My current (plan as I go) strategy is setting up some archive folders on the servers and getting (most of) the photos and clipart off the desktops, as well as group folders for staff in similar jobs. I've implemented a Wiki to work reduce documentation mess, and LAMP apps are in the works. But I was wondering if any of you have insight and strategy to file/desktop/email management on such an organization.
JoeCommodore writes: "This year's East Coast Vintage Computer Festival (June 9th and 10th at the InfoAge Learning Center in Wall Township, New Jersey) will mark the 30th anniversary of Commodore's entry into the computer market in 1977 with the PET computer. Part of the festivities includes a panel discussion with many luminaries of the company.
The story of how it happened and how it evolved is truly legendary in the industry. Above all, the 30th birthday of Commodore's computer division is worth celebrating! This panel discussion (on June 9th) features Chuck Peddle (creator of the 6502 Microprocessor and the PET computer), Bil Herd (designer of later Commodore 8-bit computers from the Plus/4 to the Commodore 128 & LCD), Bob Russell (software engineer — partly responsible for the VIC-20 and Commodore 64), and Dave Haynie (hardware engineer who worked on the Plus/4 series to the Amiga and end of the original Commodore in 1993). The discussion will include an audience Q&A session followed by autograph signings and maybe a few surprises.
Whether you love or hate Commodore they did have a big impact on the industry, the company may not always have been the best managed but they did produce some notably low cost and innovative computers. MOS Technologies (later bought by Commodore) created the low-cost 6502 Processor which helped make personal and hobby computing accessible to many of us either directly or indirectly."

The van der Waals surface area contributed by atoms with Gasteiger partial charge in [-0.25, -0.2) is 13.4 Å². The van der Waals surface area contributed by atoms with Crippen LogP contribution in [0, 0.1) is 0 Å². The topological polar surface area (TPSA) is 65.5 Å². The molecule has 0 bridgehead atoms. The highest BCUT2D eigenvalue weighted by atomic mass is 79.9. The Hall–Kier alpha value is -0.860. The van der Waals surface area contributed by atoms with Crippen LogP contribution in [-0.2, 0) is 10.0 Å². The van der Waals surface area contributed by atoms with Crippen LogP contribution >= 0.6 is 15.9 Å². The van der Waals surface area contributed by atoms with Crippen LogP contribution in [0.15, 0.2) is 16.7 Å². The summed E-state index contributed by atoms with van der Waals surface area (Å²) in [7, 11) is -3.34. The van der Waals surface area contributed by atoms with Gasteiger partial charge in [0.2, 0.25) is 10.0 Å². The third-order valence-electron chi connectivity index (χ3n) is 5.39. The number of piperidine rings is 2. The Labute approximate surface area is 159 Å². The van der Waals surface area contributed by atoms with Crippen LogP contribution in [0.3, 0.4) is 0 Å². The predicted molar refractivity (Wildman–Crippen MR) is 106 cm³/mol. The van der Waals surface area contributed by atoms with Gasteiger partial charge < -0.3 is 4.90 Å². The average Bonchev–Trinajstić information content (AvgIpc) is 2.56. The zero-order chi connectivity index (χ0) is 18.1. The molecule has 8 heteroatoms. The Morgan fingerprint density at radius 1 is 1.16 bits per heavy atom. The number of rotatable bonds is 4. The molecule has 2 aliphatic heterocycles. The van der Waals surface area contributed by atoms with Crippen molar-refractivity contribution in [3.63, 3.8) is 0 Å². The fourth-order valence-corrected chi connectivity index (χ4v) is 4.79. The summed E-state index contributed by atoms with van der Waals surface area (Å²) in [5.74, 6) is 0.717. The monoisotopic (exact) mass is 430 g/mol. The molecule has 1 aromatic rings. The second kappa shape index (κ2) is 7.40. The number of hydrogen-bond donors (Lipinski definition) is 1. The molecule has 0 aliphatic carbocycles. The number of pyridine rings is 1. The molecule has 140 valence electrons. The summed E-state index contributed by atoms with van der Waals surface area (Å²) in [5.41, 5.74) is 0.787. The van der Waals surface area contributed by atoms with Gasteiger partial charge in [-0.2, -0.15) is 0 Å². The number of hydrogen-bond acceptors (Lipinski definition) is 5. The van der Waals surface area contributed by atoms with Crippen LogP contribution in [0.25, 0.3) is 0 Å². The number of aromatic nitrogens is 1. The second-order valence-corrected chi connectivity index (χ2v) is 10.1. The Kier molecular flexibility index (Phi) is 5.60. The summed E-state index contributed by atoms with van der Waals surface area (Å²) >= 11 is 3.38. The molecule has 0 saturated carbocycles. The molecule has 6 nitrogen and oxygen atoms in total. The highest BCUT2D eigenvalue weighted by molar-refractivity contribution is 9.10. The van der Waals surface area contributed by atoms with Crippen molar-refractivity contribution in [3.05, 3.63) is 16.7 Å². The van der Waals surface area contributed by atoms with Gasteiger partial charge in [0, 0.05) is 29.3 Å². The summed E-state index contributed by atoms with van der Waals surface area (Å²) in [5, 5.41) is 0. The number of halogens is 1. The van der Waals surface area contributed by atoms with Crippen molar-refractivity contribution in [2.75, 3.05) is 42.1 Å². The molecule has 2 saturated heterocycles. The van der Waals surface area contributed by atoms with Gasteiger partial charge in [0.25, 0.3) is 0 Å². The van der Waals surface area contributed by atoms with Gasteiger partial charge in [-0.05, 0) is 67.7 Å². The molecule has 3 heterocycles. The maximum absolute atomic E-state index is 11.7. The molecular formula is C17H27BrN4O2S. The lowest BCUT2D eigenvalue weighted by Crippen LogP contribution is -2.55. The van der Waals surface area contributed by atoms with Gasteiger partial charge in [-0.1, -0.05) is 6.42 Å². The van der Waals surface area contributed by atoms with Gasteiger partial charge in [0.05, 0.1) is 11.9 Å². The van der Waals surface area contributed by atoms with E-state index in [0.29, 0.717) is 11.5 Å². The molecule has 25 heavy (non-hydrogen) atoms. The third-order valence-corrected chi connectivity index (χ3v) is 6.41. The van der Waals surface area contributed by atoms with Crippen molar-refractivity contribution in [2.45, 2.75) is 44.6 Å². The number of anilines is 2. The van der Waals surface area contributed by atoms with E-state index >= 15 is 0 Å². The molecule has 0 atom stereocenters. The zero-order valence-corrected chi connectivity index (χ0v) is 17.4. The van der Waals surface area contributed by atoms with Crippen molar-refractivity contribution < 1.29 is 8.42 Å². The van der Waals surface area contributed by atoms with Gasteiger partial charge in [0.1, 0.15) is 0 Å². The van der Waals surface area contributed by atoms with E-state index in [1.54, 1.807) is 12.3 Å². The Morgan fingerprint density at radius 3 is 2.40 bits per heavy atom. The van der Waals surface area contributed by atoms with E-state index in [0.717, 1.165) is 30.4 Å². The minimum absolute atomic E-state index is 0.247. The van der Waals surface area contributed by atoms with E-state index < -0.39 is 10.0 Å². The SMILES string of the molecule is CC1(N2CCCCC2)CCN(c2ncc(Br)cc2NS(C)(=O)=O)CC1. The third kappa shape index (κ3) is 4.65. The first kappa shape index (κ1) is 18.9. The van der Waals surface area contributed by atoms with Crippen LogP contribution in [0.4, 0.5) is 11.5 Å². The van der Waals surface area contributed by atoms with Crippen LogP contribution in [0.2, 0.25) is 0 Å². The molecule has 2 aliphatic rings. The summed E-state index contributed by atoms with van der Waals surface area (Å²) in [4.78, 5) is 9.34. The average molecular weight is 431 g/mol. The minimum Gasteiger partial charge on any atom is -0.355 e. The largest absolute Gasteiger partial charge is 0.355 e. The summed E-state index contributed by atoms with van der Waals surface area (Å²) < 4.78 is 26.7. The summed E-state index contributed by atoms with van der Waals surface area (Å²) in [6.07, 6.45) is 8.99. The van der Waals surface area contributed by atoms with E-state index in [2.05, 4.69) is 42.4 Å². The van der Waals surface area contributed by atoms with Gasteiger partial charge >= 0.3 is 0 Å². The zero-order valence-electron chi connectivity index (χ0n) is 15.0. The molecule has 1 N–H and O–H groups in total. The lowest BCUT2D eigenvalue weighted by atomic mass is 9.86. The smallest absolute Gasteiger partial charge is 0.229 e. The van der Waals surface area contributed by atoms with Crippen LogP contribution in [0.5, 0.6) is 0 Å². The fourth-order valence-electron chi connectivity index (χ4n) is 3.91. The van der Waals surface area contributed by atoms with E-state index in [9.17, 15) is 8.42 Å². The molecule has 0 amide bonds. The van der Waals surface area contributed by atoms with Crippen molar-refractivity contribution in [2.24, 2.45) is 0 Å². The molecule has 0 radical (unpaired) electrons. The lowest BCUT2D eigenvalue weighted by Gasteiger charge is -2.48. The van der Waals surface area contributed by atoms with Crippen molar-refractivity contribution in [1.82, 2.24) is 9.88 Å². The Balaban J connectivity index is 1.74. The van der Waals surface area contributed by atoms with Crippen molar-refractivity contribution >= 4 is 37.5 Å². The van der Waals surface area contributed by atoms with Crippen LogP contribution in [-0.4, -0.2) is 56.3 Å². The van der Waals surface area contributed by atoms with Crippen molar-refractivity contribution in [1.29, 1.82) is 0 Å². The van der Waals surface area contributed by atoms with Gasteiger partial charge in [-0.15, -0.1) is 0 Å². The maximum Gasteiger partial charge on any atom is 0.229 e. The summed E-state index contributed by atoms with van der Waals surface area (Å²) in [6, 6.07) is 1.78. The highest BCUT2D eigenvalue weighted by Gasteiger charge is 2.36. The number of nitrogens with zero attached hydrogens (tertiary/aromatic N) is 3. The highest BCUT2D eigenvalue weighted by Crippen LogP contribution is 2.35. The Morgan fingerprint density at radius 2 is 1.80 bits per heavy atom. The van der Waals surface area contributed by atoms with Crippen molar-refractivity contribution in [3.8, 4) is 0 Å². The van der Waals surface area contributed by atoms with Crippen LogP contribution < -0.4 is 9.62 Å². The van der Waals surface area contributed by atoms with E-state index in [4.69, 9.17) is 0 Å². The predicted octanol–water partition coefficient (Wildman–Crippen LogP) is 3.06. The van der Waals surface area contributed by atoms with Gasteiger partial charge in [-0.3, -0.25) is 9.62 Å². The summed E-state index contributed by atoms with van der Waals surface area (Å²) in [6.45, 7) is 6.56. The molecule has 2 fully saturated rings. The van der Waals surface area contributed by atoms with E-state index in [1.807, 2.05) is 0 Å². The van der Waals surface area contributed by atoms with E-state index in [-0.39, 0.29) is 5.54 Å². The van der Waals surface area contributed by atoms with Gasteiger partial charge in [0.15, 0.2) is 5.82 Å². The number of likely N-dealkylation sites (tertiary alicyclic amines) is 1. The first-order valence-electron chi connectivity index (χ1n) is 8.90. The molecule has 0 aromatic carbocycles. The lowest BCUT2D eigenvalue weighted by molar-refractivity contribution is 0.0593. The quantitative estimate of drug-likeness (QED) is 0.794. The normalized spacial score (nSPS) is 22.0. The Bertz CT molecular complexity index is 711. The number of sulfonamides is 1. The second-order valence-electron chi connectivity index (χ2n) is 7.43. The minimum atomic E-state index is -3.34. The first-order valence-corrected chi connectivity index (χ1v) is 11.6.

JoeCommodore writes: "In the over 40 years of videogames (arcade, home and compnuter) many really great games have come and also have unforunately gone with the platforms they were played on. Some of which never got the audience they deserved, partly because of the platform not being as popular as other or the original, the publisher could not advertisee it, was a 'cult-classic', or maybe it was just eclisped by some other game at the time.
What are the games you wish were once again made native for the modern arcade, game sytems or computer for you and your fellow Slashdotters to enjoy?"
JoeCommodore writes: "It's that time of year where many of us review our last year and look at ourselves in the mirror, checkbook balance, and/or social schedule (EPs, stats, and skills, for those who relate to RPGs) and make resolutions to improve ourselves.
One of my resolutions is to stop my increasing diversionary tactics when working on my many projects at home. You know, instead of working on some problem problem I turn to the internet (Slashdot), games, snacks, etc. Either I need to get better at controlling my diversion habits or turn them them into something more healthier (any ideas?)
So what have YOU thought of doing for yourself in 2007?"
JoeCommodore writes: "Ok at work we are planning a new facility, which will combine a lot of departments into one bigger building. We think it may be time to forgo analog key access and go with a card/whatever access security system for the doorlocks, etc. I could see the benefits (we don't have to collect keys and re-do locks on staff turnover, selective room access, access logs, etc.)
Beyond this we are pretty clueless on the ins and outs of such systems, so I am asking those of you who have had to shop, install, administer, or even just regularly use such systems, what are your thoughts/reccomendations/opinions? This is pre-building so we can do just about anything within reason."